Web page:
Okay, so I said it a lot nicer than that, and I gave plenty of notice so as not to burn my bridges and all that kind of thing, but while my presentation lacked the cathartic release I’d long hoped for, the fact remains: I’m leaving the safety and security of the day job to claw out a career as a full-time freelance writer. On Thursday.
While I’m enthusiastic as all hell, I’m also slightly terrified of ruin and starvation, which means I’ve been enjoying my share of celebratory good drinks, but ones that don’t break the bank. This, of course, means rum.
I tend to go through drink-related phases, related not only to the seasons and particular moods, but also to the different projects I happen to be working on at the time. Last fall, I had a thing for sherry and, as we edged toward winter, absinthe. More recently, while working on a rum story, I’ve been all about premium rum, and rare has been the cocktail hour in the past few months that hasn’t seen me reaching for some fruit of the cane.
You’d think it’d be a lot easier, though. With rum cocktails, it readily becomes apparent that there are very few that really let the spirit shake it all in front of you. Not that I’m complaining — I have a biding love for tiki and exotics, and daiquiris and El Presidentes will always be on my list of favorites. But when you consider the other spirits, there’s always at least a few drinks that basically serve up the best the spirit has to offer, with just a few touches of other ingredients that serve more as garland than as modifier. Sure, you can substitute rum for gin or whiskey in a variation on Martinis and Manhattans, and if you use something decent, you’ll have a nice drink, but it’s not quite the same — that’s rum in a walk-on role; for really nice rums, they need the opportunity to shine.
And that’s where I kept coming up short. Fortunately, I wasn’t alone, and Murray has been willing to help me through the process. First there was the unnamed drink that Keith featured not long ago, with Mount Gay Extra Old touched with Grand Marnier and Cointreau (or, if you’ve got it, Creole Shrubb does a nice two-in-one job), and a few dashes of Bittermen’s Xocolatl Mole bitters. This has morphed into other, simply prepared but absolutely wonderful drinks: the MGEO or Pampero Aniversario with a little Giffard Ginger of the Indies Liqueur and some Bitter Truth Jerry Thomas Decanter Bitters and a lime twist has been a recent favorite. And, to get a little more complex, there’s the Coin Toss, from Phil Ward at Death & Co: Scarlet Ibis (or something Venezuelan, if you haven’t got it) with Chartreuse and Benedictine, with a good dose of Carpano Antica and some Peychaud’s to hold the center.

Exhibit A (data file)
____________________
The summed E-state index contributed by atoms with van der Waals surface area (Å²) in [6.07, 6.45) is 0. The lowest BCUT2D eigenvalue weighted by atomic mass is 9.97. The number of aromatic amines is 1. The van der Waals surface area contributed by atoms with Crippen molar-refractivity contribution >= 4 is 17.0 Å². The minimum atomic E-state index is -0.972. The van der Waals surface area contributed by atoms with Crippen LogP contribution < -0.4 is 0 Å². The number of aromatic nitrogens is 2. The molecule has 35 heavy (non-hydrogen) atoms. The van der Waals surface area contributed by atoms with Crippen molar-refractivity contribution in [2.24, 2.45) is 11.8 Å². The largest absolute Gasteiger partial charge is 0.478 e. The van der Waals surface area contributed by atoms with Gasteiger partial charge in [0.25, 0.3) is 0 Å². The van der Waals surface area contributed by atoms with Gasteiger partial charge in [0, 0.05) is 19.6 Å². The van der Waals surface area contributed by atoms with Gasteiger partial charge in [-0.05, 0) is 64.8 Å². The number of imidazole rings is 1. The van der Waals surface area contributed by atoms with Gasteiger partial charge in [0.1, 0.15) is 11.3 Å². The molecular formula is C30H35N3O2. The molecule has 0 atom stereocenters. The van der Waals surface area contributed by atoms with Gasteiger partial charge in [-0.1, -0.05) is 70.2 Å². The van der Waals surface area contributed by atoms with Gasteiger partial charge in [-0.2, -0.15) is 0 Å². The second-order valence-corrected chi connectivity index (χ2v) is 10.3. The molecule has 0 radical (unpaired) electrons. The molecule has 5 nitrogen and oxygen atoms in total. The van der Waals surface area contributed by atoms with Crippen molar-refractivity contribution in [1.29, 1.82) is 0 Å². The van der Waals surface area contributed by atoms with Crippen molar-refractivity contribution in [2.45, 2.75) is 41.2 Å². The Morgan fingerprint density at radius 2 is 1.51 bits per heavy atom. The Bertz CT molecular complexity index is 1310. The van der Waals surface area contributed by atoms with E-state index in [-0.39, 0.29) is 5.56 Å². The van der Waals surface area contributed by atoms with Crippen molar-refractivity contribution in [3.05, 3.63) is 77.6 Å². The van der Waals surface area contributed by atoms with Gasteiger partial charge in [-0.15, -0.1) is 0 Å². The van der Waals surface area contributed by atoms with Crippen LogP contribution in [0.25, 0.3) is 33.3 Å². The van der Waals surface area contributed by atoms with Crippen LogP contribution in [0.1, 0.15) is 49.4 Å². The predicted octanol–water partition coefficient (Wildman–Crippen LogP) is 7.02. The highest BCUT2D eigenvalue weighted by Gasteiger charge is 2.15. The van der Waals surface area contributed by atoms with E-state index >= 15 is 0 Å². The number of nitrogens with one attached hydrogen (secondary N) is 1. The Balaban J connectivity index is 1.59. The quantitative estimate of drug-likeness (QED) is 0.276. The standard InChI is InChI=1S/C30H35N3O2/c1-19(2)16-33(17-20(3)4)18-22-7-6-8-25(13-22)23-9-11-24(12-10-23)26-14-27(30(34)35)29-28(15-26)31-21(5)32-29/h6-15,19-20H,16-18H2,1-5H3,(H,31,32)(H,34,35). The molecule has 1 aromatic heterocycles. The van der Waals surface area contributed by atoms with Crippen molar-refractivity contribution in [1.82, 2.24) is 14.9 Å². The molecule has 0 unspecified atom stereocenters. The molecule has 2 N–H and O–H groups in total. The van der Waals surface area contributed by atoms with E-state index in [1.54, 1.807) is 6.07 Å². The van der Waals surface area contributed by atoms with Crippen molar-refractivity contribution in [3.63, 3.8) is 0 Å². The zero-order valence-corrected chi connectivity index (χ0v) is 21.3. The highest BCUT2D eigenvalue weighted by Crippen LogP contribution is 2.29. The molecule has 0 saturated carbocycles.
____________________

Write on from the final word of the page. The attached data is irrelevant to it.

Ah, but I’m rambling, and drooling as I do so. I’ve freely stolen from all of these ideas, and compounded something of my own: the Short Timer.
- 2 ounces Barbancourt 8-year-old rum
- 3/4 ounce Carpano Antica Formula vermouth
- 1/4 ounce Giffard Ginger of the Indies (substitute Domaine de Canton)
- 1/4 ounce Rhum Clement Creole Shrubb
- 2 good dashes Bitter Truth Jerry Thomas Decanter Bitters
Stir well with ice and strain into chilled cocktail glass.
I initially made this without the vermouth, and considered sinking the drink; then, remembering the Coin Toss, I added the vermouth in 1/4 oz increments, enjoying the weird alchemy it sometimes plays with other ingredients. The finished result is mildly sweet, with an almost cola-like aspect to it from the interplay. I used the Barbancourt, thinking that its dry, floral aspect would be good here, but the next time I take a crack at this, I may use something richer, like the Pampero Aniversario. If I had more than about a 1/4 ounce of Scarlet Ibis in the house, I’d trot that out, but whaddaya gonna do.
(And super-premium thanks to my Savoy-stompin’ friend Erik for sending the bitters my way.)
Anyway, the Short Timer works — which is something you won’t be able to say about me for much longer.